IATE Term of the week: Whistleblowing


WhistleblowingToday (December 9th) is the United Nations’ (UN) International Anti-Corruption Day. A date marked by raising awareness of corruption and demonstrating what people can do to fight it.

Corruption is defined by the UN as “a serious crime that can undermine social and economic development in all societies. No country, region or community is immune. This year UN’s Anti-Corruption global campaign focuses on how this phenomenon affects education, health, justice, democracy, prosperity and development.”

Our IATE term of the week is whistleblowing, which is a possible way of disclosing corruption for instance, though often considered controversial.

According to the West’s Encyclopedia of American Law, edition 2, whistleblowing is “The disclosure by a person, usually an employee in a government agency or private enterprise, to the public or to those in authority, of mismanagement, corruption, illegality, or some other wrongdoing.”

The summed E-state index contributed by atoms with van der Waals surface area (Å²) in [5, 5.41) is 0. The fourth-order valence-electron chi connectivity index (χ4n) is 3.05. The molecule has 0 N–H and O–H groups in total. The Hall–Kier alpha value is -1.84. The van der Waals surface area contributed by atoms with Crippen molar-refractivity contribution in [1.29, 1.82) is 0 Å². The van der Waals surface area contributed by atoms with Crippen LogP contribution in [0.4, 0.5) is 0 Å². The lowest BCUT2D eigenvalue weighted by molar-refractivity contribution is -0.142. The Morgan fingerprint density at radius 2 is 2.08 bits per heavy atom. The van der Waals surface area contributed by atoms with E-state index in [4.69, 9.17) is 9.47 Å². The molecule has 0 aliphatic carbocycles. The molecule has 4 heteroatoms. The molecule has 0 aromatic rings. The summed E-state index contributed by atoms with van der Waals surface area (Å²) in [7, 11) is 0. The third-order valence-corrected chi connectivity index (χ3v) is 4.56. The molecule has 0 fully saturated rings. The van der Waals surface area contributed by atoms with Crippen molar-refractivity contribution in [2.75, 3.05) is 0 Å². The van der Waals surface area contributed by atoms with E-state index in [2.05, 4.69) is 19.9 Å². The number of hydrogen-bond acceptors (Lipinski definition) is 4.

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The term whistle-blower comes from the practice of British and American police officers, who blew whistles to warn about any infringement. And it happens as well on the pitch! Referees use their whistles constantly to indicate any illegal or foul play during football matches and other sports games.

But we have to be careful about how to use this term because whistle-blower can be associated with words with negative connotations such as “informers” and “snitches”. Had you heard about this term before? Is there any term in your language to describe this anti-corruption action? We look forward to hearing from you!

You can learn more about the topic by cheking the animated Anti-Corruption glossary of Transparency International.

[su_note note_color=”#dcea0f”][su_button url=”https://docs.google.com/forms/d/1pbzprdhleby42xk7YxMtzA4zIXY98RtvrGq0CZr1UnM/edit#” style=”flat”]Contribute to IATE![/su_button] Update this term in your language. A terminologist for the respective language will revise your answer and decide whether to validate them. Given the implications of the process, a delay is to be expected.


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Written by Ana Baudot – Journalist and Social media manager.
Communication Trainee, DG TRAD – Terminology Coordination Unit